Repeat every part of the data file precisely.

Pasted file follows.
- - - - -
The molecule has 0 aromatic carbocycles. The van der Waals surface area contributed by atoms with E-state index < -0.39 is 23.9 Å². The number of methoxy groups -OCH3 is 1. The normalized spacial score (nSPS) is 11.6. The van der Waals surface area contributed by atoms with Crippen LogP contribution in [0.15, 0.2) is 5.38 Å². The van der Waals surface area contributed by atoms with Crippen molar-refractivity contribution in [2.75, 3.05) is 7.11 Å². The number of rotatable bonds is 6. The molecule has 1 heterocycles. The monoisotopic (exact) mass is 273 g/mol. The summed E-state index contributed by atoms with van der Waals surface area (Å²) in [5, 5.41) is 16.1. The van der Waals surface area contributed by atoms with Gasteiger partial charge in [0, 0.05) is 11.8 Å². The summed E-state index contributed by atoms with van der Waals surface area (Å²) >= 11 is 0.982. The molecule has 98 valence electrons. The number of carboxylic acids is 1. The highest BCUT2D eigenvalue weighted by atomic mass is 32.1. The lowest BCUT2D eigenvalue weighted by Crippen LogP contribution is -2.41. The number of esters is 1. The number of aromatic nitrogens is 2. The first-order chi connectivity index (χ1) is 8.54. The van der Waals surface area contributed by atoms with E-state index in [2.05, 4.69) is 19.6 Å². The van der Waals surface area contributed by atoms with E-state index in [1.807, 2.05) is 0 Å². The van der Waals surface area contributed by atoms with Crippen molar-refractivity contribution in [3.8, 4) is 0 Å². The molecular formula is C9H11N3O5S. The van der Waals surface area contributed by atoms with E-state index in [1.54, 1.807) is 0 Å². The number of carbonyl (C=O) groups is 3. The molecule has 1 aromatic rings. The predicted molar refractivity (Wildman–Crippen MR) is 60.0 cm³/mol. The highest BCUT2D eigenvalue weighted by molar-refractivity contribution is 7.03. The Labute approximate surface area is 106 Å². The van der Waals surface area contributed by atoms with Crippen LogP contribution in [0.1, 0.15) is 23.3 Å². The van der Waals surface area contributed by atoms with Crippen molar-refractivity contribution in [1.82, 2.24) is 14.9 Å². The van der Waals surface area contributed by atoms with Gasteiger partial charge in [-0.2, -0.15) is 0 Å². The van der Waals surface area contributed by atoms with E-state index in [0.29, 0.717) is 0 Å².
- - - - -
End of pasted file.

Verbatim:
The molecule has 0 aromatic carbocycles. The van der Waals surface area contributed by atoms with E-state index < -0.39 is 23.9 Å². The number of methoxy groups -OCH3 is 1. The normalized spacial score (nSPS) is 11.6. The van der Waals surface area contributed by atoms with Crippen LogP contribution in [0.15, 0.2) is 5.38 Å². The van der Waals surface area contributed by atoms with Crippen molar-refractivity contribution in [2.75, 3.05) is 7.11 Å². The number of rotatable bonds is 6. The molecule has 1 heterocycles. The monoisotopic (exact) mass is 273 g/mol. The summed E-state index contributed by atoms with van der Waals surface area (Å²) in [5, 5.41) is 16.1. The van der Waals surface area contributed by atoms with Gasteiger partial charge in [0, 0.05) is 11.8 Å². The summed E-state index contributed by atoms with van der Waals surface area (Å²) >= 11 is 0.982. The molecule has 98 valence electrons. The number of carboxylic acids is 1. The highest BCUT2D eigenvalue weighted by atomic mass is 32.1. The lowest BCUT2D eigenvalue weighted by Crippen LogP contribution is -2.41. The number of esters is 1. The number of aromatic nitrogens is 2. The first-order chi connectivity index (χ1) is 8.54. The van der Waals surface area contributed by atoms with E-state index in [2.05, 4.69) is 19.6 Å². The van der Waals surface area contributed by atoms with E-state index in [1.807, 2.05) is 0 Å². The van der Waals surface area contributed by atoms with Crippen molar-refractivity contribution in [3.8, 4) is 0 Å². The molecular formula is C9H11N3O5S. The van der Waals surface area contributed by atoms with E-state index in [1.54, 1.807) is 0 Å². The number of carbonyl (C=O) groups is 3. The molecule has 1 aromatic rings. The predicted molar refractivity (Wildman–Crippen MR) is 60.0 cm³/mol. The highest BCUT2D eigenvalue weighted by molar-refractivity contribution is 7.03. The Labute approximate surface area is 106 Å². The van der Waals surface area contributed by atoms with Crippen LogP contribution in [0.1, 0.15) is 23.3 Å². The van der Waals surface area contributed by atoms with Crippen molar-refractivity contribution in [1.82, 2.24) is 14.9 Å². The van der Waals surface area contributed by atoms with Gasteiger partial charge in [-0.2, -0.15) is 0 Å². The van der Waals surface area contributed by atoms with E-state index in [0.29, 0.717) is 0 Å².